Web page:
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Abrom and Ben Dombar: Sibling architects who helped shape Cincinnati

Brothers and former Taliesin apprentices, the Dombars crafted wonders from southern Ohio’s uneven topography

Devyn Glista

Nicknamed the City of Seven Hills, and filled with countless others due to the carving and cleaving of an Ice Age glacier, Cincinnati is often challenging terrain for architects. Between the rivers and inclines, it’s filled with difficult lots for homebuilders. Brothers Abrom and Ben Dombar used their city’s landscape as inspiration, designing unique floorplans not for creativity’s sake, but to capture the rough, natural beauty of the surroundings.

“The unique topography often drove the geometry,” says Chris Magee, a local architect at GBBN Architects who lives in a Dombar home. “They did modern homes for the common man, and plenty for rich people in town.”

Or, as Abrom’s son told Cincinnati Magazine, “He tried to make the house and nature comfortable with each other.”


Sons of a conservative Russian-Jewish harness maker from Odessa, the brothers found inspiration, like many of their generation, from Frank Lloyd Wright. Both joined the Taliesin Fellowship in the ’30s. Abrom was a charter member at Taliesin and a foreman and site architect at Fallingwater—during college at the University of Cincinnati, he snuck into a speech Wright was giving and was captivated. Ben dropped out of high school at age 17 to join his brother in Spring Green, Wisconsin. In the late ’50s, he helped Wright finish the Boulter House in Cincinnati while the master architect was at work on the Guggenheim.

Both left the fellowship in 1941 to serve in the military (Abrom in the Army, Ben in the Air Force), but organic architecture would remain a pivotal philosophy throughout their careers. While their parents saw Taliesin as “cult,” according to Susan Rissover, a realtor who operates the site Cincinnati Modern, the brother’s roots drew them back home.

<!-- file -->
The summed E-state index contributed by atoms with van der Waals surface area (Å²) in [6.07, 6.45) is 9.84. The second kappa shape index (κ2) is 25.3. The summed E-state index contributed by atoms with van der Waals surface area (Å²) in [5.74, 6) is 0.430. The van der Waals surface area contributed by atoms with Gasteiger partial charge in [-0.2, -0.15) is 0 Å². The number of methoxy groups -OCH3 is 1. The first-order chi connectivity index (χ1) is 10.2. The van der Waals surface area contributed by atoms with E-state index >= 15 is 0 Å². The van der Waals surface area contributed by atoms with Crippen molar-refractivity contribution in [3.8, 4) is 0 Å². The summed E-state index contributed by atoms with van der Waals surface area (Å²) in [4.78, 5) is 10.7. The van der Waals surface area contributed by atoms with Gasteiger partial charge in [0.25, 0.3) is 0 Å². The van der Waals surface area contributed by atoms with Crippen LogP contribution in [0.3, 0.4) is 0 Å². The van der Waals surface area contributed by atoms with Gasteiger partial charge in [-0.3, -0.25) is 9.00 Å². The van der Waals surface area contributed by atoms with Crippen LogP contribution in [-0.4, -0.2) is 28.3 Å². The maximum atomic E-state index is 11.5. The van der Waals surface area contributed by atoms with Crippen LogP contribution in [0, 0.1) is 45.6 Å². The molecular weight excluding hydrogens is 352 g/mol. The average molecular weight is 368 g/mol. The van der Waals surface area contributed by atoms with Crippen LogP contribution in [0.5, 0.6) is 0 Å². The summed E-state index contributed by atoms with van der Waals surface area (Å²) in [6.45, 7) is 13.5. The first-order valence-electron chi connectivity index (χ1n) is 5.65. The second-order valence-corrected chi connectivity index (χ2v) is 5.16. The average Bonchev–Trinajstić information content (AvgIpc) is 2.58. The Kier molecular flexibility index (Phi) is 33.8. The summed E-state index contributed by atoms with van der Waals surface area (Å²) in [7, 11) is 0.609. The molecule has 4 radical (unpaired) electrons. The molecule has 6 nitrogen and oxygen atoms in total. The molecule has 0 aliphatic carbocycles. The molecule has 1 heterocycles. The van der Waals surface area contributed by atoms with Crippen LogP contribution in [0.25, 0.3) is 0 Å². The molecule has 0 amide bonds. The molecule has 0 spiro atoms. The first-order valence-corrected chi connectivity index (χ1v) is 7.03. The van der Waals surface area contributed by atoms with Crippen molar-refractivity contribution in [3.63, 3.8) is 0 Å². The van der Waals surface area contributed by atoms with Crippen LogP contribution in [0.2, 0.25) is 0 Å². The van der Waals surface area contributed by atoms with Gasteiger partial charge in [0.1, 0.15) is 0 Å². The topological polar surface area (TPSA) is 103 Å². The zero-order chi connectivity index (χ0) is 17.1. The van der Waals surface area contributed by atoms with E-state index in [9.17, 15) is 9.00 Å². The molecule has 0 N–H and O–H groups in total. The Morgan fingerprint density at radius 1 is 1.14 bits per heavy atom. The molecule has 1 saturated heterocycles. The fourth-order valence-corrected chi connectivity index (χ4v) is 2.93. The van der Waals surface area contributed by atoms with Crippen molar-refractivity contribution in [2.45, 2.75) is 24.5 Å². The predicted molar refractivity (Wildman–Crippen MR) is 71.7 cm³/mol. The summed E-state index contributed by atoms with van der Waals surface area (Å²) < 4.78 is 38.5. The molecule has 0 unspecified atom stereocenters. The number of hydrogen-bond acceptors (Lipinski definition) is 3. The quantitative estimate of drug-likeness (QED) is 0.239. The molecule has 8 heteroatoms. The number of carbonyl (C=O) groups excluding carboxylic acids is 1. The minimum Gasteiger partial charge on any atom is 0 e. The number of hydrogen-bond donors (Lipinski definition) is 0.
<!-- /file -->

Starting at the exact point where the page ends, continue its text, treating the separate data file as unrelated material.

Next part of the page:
The postwar housing boom was good business for the brothers, who exceeded their goals of setting up a hometown practice, designing more than 1,000 homes, synagogues, churches, apartments, factories, and other buildings. Many of the Dombar homes, with flat roofs and a pitch with a clerestory window and wide overhangs, still stand out for their attractive, modern profile.

Magee says the siblings had a tumultuous relationship, often working side by side, but also going through periods of working apart. Ben was the registered architect—he’d stamp some of the designs, regardless of authorship, which leads to some confusion over who did what—while Abrom was a pure artist and designer who was never technically licensed. Ben was also known for his friendly manner with clients, making “house calls” to help with repairs or answer questions, even for the second or third owners of a home.

“He treated these houses like they were his patients,” says Rissover.

“Good Living” home
University of Cincinnati Libraries, Digital Collections & Repositories: Architecture and Urban Planning Collection

Buildings to know

The Dombars’ signature elements includes butterfly roofs and lots of symmetry and glass. Every site, even the ones declared unbuildable, were a chance to “frame nature.” Ben designed a spectacular four-story hexagonal home for himself in Congress Run Creek in Springfield Township in 1967. The Wyoming House was meant to “help bring the outside in,” he told the Cincinnati Post-Star. It’s currently being renovated by a new owner, says Magee. Another Ben Dombar beauty, also in Wyoming, an arcing half-moon residence hidden down a private road that hugs the treeline and a nearby creek, had the phrase “good living” written on its blueprints. In Amberley Village, a L-shaped hillside home by Abrom has been celebrated for its unorthodox layout (a historic center of the Jewish community, the first-ring suburb is filled with Dombar designs).

Legacy and reputation today

Both of the brothers were well known within the local architectural community, and Ben briefly served as president of the AIA. While they didn’t always get to push boundaries with their work, nor were they necessarily the most famous of the region’s midcentury practitioners, such as Carl Strauss, their work, often for clients of more modest means, brought Wrightian style and aesthetics to Cincinnati. It is still treasured by midcentury enthusiasts, especially during the rare times it hits the market.

“Of all the homes I’ve sold over the years, these are special homes,” says Rissover, who lived in a Abe Dombar design. “They’re real works of art.”